Foods We Love: Mung Beans


I can't remember how it started, but my old friend and I call each other "mung bean." The words themselves sounded cute together, and coupled with the image of little beans, it just seemed like a good pet name. Years later, I found myself curious about these critters, and decided to do so some research.

Mung beans, a member of the legume family of plants, grow in the warmer seasons, as they require 19 to 20 days of frost-free temperatures, along with adequate rainfall. Though best known in their sprouted form -- as a white crunchy garnish used in Asian dishes -- the legume itself is available in many varieties: split with skins, split without skins, sprouted, and whole.

They originated in Asia in ancient times, then moved on to China, Southeast Asia, and eventually the United States. They're a rich source of vitamins A, C and E, calcium, magnesium, iron, protein, and fiber. According to Ayurvedic principles, mung beans are considered a cooling, easily digestible, and soothing food, though they are often eaten cooked and spiced for flavor.

Here's a cozy winter recipe for Mung Bean Stew, coming to us from You can have it ready in about an hour and a half, and it's filled with healthy vegetables. It yields 8 servings, at just 174 calories each.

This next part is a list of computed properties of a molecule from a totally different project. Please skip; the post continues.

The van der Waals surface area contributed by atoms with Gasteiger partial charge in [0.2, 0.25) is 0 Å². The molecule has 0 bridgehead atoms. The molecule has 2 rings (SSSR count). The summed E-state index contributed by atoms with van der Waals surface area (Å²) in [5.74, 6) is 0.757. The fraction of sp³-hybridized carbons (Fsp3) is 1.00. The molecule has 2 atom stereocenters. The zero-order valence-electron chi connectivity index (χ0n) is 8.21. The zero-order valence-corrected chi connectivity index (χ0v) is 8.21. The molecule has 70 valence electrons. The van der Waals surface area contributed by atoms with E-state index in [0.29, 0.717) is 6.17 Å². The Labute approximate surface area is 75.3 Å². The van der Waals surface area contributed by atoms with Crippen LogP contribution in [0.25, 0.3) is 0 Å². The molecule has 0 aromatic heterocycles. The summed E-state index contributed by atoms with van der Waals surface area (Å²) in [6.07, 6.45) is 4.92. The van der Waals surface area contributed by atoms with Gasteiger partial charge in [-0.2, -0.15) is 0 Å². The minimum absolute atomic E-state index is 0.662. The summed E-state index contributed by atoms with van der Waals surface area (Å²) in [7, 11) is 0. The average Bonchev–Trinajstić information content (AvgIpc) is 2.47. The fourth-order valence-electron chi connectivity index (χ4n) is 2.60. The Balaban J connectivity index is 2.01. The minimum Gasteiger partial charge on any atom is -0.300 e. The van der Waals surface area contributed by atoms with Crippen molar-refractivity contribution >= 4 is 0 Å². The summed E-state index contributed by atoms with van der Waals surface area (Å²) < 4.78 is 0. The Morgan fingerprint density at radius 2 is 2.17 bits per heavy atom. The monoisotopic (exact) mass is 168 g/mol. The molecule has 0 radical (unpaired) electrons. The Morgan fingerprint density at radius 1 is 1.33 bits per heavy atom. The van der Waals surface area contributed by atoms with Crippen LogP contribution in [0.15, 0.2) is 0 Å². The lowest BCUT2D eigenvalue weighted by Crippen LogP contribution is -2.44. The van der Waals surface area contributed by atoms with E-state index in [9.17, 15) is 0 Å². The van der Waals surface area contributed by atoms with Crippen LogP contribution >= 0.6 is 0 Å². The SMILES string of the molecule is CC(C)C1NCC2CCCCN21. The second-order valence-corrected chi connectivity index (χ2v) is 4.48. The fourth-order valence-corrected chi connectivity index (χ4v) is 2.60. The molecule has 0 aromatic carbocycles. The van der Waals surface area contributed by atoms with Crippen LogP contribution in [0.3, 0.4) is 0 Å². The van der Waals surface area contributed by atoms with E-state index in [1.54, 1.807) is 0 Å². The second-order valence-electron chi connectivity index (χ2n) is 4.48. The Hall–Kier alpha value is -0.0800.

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Mung Bean Stew

  • 1/2 cup raw mung beans
  • 5 potatoes, peeled and quartered
  • 1/4 teaspoon salt
  • 1 tablespoon canola oil
  • 1 onion, peeled and chopped
  • 2 carrots, sliced
  • 2 stalks celery, sliced
  • 5 button mushrooms, sliced
  • 2 cups vegetable stock
  • salt and pepper to taste


  1. Preheat oven to 400 degrees F (200 degrees C).
  2. Place the mung beans in a saucepan and cover with water. Bring to a boil over medium-high heat, and cook for 10 minutes. Lower heat to medium, and simmer until soft, about 10 minutes. Drain beans into a strainer and rinse under cold water. Set aside.
  3. Meanwhile, place the potatoes in saucepan, cover with water, and stir in 1/4 teaspoon salt. Bring to a boil over medium-high heat, and cook just until potatoes begin to soften when pierced with a fork, about 10 minutes. Drain, and set aside.
  4. Heat the oil in a skillet over medium heat. Add the onion; cook and stir until transparent, about 5 minutes. Add the carrots, celery, and mushrooms. Cook and stir until the vegetables are tender, about 5 minutes. Pour in the stock, and add salt and pepper to taste. Cook vegetable mixture 5 minutes more. Combine with the mung beans and potatoes in an oven-proof casserole. Cover with a lid.
  5. Bake in preheated oven until mixture bubbles, about 30 minutes.

photo: FotoosVanRobin